PHILADELPHIA -- Richard Gosson's monthly payments skyrocketed soon after GMAC Mortgage Corp. began servicing his loan.
The reason: GMAC kept increasing escrow payments to cover (( "shortages" in the account caused by property tax boosts.
Mr. Gosson believes he's paying too much. Monthly escrow payments have increased $116 since 1990 -- nearly 50 percent more than the rise in taxes. Over the three years including 1992, Mr. Gosson will pay $1,160 more escrow than he owes in taxes on his $200,000 home near Pittsburgh.
"It's mind-boggling. I can't substantiate the huge jump in my monthly payments," said the 57-year-old sales manager.
rTC Mr. Gosson is among thousands of homeowners who could get refunds and reduced escrow payments in the next 12 months under a court settlement reached last month.
Attorneys general in 12 states alleged in a 1990 lawsuit that GMAC "systematically violated federal law" by requiring escrow far exceeding amounts necessary to pay taxes and insurance.
They estimate overcharges could amount to $100 million on 380,000 loans nationwide serviced by GMAC.
GMAC, based Elkins Park, Pa., is the nation's fourth-largest mortgage servicer. It denies any wrongdoing and says its escrow method is used throughout the industry. It dismissed the overcharges as "grossly exaggerated."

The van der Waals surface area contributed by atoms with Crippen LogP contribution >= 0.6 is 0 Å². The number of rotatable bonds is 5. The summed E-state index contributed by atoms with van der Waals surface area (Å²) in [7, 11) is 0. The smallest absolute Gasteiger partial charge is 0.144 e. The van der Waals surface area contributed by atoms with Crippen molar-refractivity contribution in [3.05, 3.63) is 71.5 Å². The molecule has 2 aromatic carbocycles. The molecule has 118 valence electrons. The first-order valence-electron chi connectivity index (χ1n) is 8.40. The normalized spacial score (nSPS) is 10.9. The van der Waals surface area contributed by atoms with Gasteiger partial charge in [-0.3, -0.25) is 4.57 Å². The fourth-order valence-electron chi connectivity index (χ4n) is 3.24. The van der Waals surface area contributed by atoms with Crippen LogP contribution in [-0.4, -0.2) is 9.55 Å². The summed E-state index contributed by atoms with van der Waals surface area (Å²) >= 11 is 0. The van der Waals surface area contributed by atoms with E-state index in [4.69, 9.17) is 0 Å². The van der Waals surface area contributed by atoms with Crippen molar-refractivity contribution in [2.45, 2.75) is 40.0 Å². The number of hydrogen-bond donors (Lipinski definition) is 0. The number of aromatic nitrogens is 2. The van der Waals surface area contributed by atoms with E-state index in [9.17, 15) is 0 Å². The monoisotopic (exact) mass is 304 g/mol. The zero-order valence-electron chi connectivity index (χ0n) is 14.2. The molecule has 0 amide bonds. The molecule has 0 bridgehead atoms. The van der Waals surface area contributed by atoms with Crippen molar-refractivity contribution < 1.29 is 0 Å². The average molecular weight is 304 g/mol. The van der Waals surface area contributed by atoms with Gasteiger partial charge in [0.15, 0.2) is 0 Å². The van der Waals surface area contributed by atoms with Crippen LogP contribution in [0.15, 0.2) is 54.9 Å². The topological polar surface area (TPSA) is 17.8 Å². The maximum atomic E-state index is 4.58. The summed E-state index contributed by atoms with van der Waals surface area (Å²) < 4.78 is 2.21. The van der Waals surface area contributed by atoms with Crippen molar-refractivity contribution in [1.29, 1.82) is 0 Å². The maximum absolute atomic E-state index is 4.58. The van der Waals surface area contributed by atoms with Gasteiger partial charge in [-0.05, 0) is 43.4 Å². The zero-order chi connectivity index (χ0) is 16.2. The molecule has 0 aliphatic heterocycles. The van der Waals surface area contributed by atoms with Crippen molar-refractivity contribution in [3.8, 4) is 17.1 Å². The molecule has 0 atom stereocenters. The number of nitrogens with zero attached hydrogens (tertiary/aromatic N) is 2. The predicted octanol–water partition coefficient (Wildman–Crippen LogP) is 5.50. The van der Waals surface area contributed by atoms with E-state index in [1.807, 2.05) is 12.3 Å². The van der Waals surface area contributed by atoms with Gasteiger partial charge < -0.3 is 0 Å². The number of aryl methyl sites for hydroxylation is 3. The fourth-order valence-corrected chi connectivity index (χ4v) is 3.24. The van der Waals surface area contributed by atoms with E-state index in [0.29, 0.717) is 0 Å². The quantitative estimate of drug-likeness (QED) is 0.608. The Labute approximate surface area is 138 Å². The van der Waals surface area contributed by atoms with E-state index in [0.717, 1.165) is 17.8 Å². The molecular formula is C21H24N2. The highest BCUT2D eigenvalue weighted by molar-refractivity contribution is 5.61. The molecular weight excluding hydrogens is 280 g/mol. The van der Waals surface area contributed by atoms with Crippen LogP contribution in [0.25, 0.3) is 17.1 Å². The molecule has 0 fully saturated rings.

Homeowners don't lose excess escrow payments, but they can't spend or invest them. "GMAC is stealing the time value of money -- the homeowner's right to earn interest on it," said Daniel Clearfield, Pennsylvania deputy attorney general. The state doesn't require lenders to pay interest on escrow balances.
The problem continues for most homeowners because the settlement applies only to GMAC. The Department of Housing and Urban Development, which enforces escrow limits, says the industry's accounting method is legal.
"We don't see widespread overcharging," said HUD general counsel Frank Keating. He says HUD will release in March a comprehensive study showing whether escrow balances are too high.
According to the attorneys general, GMAC was violating the Real Estate Settlement Procedures Act, which limits escrow balances a two-month cushion above that needed to pay taxes and insurance.
They say the company also ignores mortgage contracts, 95 percent of which require balances lower than RESPA's limit. About 40 percent are Fannie Mae or Freddie Mac contracts issued before May 1991, which allow no cushion. The GMAC settlement says the two-month limit applies to all escrow items combined. This method, called aggregate analysis, means the balance must fall once a year to an amount not exceeding one-sixth of taxes and insurance.
GMAC agreed to recalculate escrows during the next 12 months and refund balances exceeding the RESPA or contract limits, whichever is lower.